Over the last 126 years, God has been so good to Immanuel Baptist Church. Our desire is to see the current generations grasp the same vision for tomorrow. To do this, we must tell the story and not hide it to coming generations. During our study in Nehemiah, we learned that God used the people to create a Kingdom advancing Gospel culture. The core values of a Kingdom advancing Gospel culture are being for the Gospel, for the city, and for the world. Being for the Gospel means that we are for the message of the Gospel, but also the mission of the Gospel. We can’t be a people of the Bible, a people of the message, without being a people of the mission. The mission is to be and build reproducing followers of Christ who worship God, connect with others, grow in His Word, and go take the Gospel to the world. All of this is for the kingdom, which keeps our mission in the perspective of God’s great work. Of course, these lessons also help us think through our generations campaign, a campaign focused on creating space for us to create this culture. These are exciting days for the church and I am thrilled to think, study, and pray with you through all of this. Let’s pray for unity of hearts and minds as we seek God’s best.


We spent last summer in the Psalms and I thoroughly enjoyed it. (With 150 Psalms we have quite a few to go before we run out!) Our theme this summer is “I Shall Not Want.” This is the famous line from Psalm 23, the most famous of all the Psalms, and its theme. Since the Lord is our Shepherd, He provides everything we need. God provides all we will ever need. Each Psalm gives witness to this: protection, provision, defense, justice, sweet mercy, forgiveness, compassion, wisdom, help, shelter, or healing. God provides everything we need. His provisions are so rich that it makes us want to sing about it! And so this summer we gather in the chorus of the Hebrew song book to sing the great songs of the faith along with those who have sung before. As always, we are grateful for our own Danny Hinton for writing this curriculum. I’m honestly filled with joy at the thought of growing together in God’s Word this summer.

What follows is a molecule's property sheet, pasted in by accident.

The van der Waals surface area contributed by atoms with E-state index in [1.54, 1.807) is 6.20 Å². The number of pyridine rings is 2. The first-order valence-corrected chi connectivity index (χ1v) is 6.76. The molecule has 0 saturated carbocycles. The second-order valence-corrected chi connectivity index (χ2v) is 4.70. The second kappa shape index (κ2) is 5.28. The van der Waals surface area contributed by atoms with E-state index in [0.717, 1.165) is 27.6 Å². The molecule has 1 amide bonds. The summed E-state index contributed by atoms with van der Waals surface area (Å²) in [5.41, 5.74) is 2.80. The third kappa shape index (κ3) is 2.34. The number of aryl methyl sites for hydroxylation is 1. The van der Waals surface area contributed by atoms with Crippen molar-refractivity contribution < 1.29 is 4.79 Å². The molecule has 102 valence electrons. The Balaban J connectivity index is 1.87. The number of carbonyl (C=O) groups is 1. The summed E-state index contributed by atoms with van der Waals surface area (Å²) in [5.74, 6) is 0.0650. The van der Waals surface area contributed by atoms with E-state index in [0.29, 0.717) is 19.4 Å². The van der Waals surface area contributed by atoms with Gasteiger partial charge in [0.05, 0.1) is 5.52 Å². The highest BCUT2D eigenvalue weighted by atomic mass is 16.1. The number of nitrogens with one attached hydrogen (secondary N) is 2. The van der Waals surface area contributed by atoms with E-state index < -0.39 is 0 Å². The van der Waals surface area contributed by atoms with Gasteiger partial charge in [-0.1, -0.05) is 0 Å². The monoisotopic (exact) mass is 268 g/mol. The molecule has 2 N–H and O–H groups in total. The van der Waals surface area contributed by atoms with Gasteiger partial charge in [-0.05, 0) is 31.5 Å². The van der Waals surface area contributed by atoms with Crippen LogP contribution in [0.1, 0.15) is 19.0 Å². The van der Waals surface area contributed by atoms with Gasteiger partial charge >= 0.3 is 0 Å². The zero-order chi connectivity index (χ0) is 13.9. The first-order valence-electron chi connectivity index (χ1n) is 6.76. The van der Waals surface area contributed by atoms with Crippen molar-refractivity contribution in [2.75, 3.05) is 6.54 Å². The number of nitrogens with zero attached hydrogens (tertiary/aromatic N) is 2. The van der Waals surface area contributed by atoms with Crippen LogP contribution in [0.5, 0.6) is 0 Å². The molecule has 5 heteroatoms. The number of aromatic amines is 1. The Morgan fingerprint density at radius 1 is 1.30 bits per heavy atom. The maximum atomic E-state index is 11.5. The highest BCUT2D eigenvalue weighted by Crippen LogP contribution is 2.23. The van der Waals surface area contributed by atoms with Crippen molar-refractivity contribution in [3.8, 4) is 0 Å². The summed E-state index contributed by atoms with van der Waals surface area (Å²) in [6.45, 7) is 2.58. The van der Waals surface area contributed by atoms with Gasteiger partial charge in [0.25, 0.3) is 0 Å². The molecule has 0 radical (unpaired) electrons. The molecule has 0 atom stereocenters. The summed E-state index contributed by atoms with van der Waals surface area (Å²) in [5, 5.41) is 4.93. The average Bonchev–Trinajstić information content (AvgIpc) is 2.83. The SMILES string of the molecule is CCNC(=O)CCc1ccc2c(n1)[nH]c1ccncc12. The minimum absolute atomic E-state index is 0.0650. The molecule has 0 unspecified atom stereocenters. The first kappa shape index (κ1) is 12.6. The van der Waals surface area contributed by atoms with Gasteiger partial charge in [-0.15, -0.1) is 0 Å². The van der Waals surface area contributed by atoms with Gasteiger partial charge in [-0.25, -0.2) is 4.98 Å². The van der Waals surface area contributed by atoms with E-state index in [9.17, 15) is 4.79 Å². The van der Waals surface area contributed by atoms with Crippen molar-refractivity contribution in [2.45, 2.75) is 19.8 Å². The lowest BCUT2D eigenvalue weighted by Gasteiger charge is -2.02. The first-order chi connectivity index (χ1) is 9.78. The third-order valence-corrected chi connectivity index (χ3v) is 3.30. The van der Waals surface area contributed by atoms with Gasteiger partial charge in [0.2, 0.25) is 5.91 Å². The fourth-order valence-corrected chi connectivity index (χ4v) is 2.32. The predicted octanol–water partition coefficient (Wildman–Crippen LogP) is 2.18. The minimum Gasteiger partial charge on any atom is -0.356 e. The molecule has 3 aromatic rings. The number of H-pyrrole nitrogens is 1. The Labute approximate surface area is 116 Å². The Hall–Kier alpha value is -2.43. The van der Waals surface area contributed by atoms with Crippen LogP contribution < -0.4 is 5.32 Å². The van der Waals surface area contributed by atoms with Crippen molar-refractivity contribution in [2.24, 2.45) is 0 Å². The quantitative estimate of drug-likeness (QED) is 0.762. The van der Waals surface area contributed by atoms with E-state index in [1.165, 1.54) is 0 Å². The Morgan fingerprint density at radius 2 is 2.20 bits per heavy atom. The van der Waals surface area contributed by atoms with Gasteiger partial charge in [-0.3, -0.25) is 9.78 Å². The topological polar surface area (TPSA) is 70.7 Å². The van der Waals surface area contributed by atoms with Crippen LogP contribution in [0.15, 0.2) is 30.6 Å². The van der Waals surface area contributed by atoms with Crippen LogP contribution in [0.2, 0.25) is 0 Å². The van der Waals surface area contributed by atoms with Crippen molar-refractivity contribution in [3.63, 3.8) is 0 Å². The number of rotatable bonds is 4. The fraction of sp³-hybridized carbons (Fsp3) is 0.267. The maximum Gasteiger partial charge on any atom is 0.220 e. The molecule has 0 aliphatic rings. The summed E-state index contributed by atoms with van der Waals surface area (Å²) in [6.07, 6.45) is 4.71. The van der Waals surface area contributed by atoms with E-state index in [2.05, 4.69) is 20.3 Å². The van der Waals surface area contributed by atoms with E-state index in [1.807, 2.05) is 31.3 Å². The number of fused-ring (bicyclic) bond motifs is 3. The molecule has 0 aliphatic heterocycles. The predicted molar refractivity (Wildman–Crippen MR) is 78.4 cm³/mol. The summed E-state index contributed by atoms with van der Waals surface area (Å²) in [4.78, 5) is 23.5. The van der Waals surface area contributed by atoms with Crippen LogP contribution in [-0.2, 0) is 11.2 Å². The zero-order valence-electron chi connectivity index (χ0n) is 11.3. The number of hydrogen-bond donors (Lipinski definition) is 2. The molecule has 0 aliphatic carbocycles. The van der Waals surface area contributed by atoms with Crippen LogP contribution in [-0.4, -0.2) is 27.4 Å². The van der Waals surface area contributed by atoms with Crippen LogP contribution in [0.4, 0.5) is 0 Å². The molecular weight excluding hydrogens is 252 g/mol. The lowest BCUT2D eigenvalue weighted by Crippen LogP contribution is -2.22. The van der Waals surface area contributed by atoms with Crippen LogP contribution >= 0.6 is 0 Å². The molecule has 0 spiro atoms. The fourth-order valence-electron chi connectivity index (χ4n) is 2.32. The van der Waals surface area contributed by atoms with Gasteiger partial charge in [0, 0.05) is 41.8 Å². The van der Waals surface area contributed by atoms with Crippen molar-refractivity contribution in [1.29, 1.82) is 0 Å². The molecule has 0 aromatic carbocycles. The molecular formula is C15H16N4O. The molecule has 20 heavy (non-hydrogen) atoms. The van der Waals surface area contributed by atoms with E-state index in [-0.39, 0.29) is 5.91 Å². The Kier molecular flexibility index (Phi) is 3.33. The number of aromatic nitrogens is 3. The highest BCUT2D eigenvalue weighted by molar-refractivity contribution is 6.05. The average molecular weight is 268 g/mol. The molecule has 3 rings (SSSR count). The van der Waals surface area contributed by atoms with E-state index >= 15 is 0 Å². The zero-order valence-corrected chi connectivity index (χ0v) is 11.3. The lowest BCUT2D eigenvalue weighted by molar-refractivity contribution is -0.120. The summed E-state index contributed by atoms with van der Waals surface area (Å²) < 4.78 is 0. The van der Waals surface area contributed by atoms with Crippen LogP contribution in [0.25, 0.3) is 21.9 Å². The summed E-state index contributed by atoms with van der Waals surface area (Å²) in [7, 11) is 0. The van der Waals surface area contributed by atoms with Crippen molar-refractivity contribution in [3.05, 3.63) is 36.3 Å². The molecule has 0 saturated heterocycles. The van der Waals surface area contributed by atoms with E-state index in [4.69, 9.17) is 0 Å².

Nehemiah tells us the end of the Old Testament story. The significance of the events is huge. Think about it. God made a promise to Abraham that his family would have a land and would multiply, and that he would be a blessing to the nation. This was partially fulfilled. The promise was renewed through Moses, and then finally with David. David saw the land, he saw the multiplication, but the eternal blessing to the nations was hard to see. The kingdom was divided, conquered and the people were taken as prisoners…exiles in a foreign land. Just before the curtain closes on the Old Testament, the people return to the land and rebuild. This sets up the events of the New Testament where Jesus comes into a disrupted Jerusalem, and finds a Judaism that has drifted far from God’s original covenant design. The key characters in this story are Nehemiah the great leader, and Ezra the prophet/scribe. This story is filled with great leadership savvy and plot twists. However, mainly it is a story of hope. God keeps His promises. And when He does, how will we respond? That is the end of the story.

Marriage Lessons